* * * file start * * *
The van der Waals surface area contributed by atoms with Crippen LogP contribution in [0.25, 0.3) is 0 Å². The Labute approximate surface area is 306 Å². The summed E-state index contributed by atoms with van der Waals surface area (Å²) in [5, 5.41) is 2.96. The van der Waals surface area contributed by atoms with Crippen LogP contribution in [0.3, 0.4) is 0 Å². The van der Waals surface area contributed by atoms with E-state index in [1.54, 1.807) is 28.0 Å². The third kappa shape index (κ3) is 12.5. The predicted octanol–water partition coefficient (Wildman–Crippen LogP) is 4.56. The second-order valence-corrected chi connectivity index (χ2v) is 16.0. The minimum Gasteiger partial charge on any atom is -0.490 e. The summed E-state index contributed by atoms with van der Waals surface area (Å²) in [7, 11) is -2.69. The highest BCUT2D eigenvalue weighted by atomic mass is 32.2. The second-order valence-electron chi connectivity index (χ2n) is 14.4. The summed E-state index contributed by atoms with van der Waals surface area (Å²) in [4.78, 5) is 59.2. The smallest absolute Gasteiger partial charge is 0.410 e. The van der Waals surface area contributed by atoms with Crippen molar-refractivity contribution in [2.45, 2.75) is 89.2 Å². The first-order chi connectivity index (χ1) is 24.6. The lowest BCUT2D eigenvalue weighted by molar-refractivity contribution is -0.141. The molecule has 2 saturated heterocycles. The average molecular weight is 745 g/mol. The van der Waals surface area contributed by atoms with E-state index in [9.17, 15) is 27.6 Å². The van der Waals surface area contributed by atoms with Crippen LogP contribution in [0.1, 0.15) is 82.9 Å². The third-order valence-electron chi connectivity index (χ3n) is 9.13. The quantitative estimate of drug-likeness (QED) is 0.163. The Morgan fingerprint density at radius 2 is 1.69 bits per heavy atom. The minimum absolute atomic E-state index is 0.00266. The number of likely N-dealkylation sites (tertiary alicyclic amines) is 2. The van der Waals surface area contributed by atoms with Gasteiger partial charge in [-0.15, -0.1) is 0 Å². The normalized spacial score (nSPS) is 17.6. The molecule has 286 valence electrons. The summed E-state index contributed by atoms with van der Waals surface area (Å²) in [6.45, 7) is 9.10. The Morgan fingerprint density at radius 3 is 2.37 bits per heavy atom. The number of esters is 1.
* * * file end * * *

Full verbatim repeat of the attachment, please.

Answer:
The van der Waals surface area contributed by atoms with Crippen LogP contribution in [0.25, 0.3) is 0 Å². The Labute approximate surface area is 306 Å². The summed E-state index contributed by atoms with van der Waals surface area (Å²) in [5, 5.41) is 2.96. The van der Waals surface area contributed by atoms with Crippen LogP contribution in [0.3, 0.4) is 0 Å². The van der Waals surface area contributed by atoms with E-state index in [1.54, 1.807) is 28.0 Å². The third kappa shape index (κ3) is 12.5. The predicted octanol–water partition coefficient (Wildman–Crippen LogP) is 4.56. The second-order valence-corrected chi connectivity index (χ2v) is 16.0. The minimum Gasteiger partial charge on any atom is -0.490 e. The summed E-state index contributed by atoms with van der Waals surface area (Å²) in [7, 11) is -2.69. The highest BCUT2D eigenvalue weighted by atomic mass is 32.2. The second-order valence-electron chi connectivity index (χ2n) is 14.4. The summed E-state index contributed by atoms with van der Waals surface area (Å²) in [4.78, 5) is 59.2. The smallest absolute Gasteiger partial charge is 0.410 e. The van der Waals surface area contributed by atoms with Crippen molar-refractivity contribution in [2.45, 2.75) is 89.2 Å². The first-order chi connectivity index (χ1) is 24.6. The lowest BCUT2D eigenvalue weighted by molar-refractivity contribution is -0.141. The molecule has 2 saturated heterocycles. The average molecular weight is 745 g/mol. The van der Waals surface area contributed by atoms with E-state index in [9.17, 15) is 27.6 Å². The van der Waals surface area contributed by atoms with Crippen LogP contribution in [0.1, 0.15) is 82.9 Å². The third-order valence-electron chi connectivity index (χ3n) is 9.13. The quantitative estimate of drug-likeness (QED) is 0.163. The Morgan fingerprint density at radius 2 is 1.69 bits per heavy atom. The minimum absolute atomic E-state index is 0.00266. The number of likely N-dealkylation sites (tertiary alicyclic amines) is 2. The van der Waals surface area contributed by atoms with Gasteiger partial charge in [-0.15, -0.1) is 0 Å². The normalized spacial score (nSPS) is 17.6. The molecule has 286 valence electrons. The summed E-state index contributed by atoms with van der Waals surface area (Å²) in [6.45, 7) is 9.10. The Morgan fingerprint density at radius 3 is 2.37 bits per heavy atom. The number of esters is 1.